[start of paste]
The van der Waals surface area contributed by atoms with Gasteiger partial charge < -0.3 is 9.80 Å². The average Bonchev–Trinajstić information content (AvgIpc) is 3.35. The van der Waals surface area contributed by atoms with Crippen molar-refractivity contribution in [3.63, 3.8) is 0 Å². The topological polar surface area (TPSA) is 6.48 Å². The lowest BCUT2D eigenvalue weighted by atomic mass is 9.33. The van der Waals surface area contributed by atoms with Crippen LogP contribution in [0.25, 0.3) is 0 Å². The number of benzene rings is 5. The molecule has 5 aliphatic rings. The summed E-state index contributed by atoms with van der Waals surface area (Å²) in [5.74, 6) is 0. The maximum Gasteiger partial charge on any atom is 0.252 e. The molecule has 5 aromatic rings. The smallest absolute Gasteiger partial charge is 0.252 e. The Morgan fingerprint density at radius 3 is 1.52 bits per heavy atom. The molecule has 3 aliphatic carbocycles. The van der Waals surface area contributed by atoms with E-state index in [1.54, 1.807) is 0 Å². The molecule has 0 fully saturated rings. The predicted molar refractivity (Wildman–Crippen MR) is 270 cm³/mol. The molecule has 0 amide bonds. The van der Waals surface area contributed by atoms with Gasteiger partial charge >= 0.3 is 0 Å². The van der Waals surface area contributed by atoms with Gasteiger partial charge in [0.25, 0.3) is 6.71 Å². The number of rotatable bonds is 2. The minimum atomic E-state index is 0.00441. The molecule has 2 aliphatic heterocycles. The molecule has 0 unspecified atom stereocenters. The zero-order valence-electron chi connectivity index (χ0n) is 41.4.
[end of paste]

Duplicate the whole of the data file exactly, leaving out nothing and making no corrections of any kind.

The van der Waals surface area contributed by atoms with Gasteiger partial charge < -0.3 is 9.80 Å². The average Bonchev–Trinajstić information content (AvgIpc) is 3.35. The van der Waals surface area contributed by atoms with Crippen molar-refractivity contribution in [3.63, 3.8) is 0 Å². The topological polar surface area (TPSA) is 6.48 Å². The lowest BCUT2D eigenvalue weighted by atomic mass is 9.33. The van der Waals surface area contributed by atoms with Crippen LogP contribution in [0.25, 0.3) is 0 Å². The number of benzene rings is 5. The molecule has 5 aliphatic rings. The summed E-state index contributed by atoms with van der Waals surface area (Å²) in [5.74, 6) is 0. The maximum Gasteiger partial charge on any atom is 0.252 e. The molecule has 5 aromatic rings. The smallest absolute Gasteiger partial charge is 0.252 e. The Morgan fingerprint density at radius 3 is 1.52 bits per heavy atom. The molecule has 3 aliphatic carbocycles. The van der Waals surface area contributed by atoms with E-state index in [1.54, 1.807) is 0 Å². The molecule has 0 fully saturated rings. The predicted molar refractivity (Wildman–Crippen MR) is 270 cm³/mol. The molecule has 0 amide bonds. The van der Waals surface area contributed by atoms with Gasteiger partial charge >= 0.3 is 0 Å². The van der Waals surface area contributed by atoms with Gasteiger partial charge in [0.25, 0.3) is 6.71 Å². The number of rotatable bonds is 2. The minimum atomic E-state index is 0.00441. The molecule has 2 aliphatic heterocycles. The molecule has 0 unspecified atom stereocenters. The zero-order valence-electron chi connectivity index (χ0n) is 41.4.